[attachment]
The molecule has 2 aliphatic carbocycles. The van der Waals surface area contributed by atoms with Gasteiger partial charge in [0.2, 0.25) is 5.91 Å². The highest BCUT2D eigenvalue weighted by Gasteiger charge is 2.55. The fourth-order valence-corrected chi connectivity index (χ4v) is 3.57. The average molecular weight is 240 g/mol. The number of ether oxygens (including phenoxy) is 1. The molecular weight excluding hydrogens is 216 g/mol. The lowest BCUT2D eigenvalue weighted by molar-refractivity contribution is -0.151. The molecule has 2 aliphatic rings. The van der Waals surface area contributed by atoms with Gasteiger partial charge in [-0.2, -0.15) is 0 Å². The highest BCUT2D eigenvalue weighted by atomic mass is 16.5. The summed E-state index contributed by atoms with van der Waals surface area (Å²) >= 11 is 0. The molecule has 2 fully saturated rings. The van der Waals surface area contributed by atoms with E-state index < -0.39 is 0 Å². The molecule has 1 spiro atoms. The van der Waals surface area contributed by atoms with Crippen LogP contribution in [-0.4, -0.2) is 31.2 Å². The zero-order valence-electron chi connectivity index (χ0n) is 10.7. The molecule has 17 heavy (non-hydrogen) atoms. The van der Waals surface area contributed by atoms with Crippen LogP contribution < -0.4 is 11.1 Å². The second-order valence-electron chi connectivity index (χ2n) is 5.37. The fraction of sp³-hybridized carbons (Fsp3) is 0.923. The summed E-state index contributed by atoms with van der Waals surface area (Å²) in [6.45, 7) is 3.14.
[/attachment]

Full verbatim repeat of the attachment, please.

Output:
The molecule has 2 aliphatic carbocycles. The van der Waals surface area contributed by atoms with Gasteiger partial charge in [0.2, 0.25) is 5.91 Å². The highest BCUT2D eigenvalue weighted by Gasteiger charge is 2.55. The fourth-order valence-corrected chi connectivity index (χ4v) is 3.57. The average molecular weight is 240 g/mol. The number of ether oxygens (including phenoxy) is 1. The molecular weight excluding hydrogens is 216 g/mol. The lowest BCUT2D eigenvalue weighted by molar-refractivity contribution is -0.151. The molecule has 2 aliphatic rings. The van der Waals surface area contributed by atoms with Gasteiger partial charge in [-0.2, -0.15) is 0 Å². The highest BCUT2D eigenvalue weighted by atomic mass is 16.5. The summed E-state index contributed by atoms with van der Waals surface area (Å²) >= 11 is 0. The molecule has 2 fully saturated rings. The van der Waals surface area contributed by atoms with E-state index < -0.39 is 0 Å². The molecule has 1 spiro atoms. The van der Waals surface area contributed by atoms with Crippen LogP contribution in [-0.4, -0.2) is 31.2 Å². The zero-order valence-electron chi connectivity index (χ0n) is 10.7. The molecule has 17 heavy (non-hydrogen) atoms. The van der Waals surface area contributed by atoms with Crippen LogP contribution < -0.4 is 11.1 Å². The second-order valence-electron chi connectivity index (χ2n) is 5.37. The fraction of sp³-hybridized carbons (Fsp3) is 0.923. The summed E-state index contributed by atoms with van der Waals surface area (Å²) in [6.45, 7) is 3.14.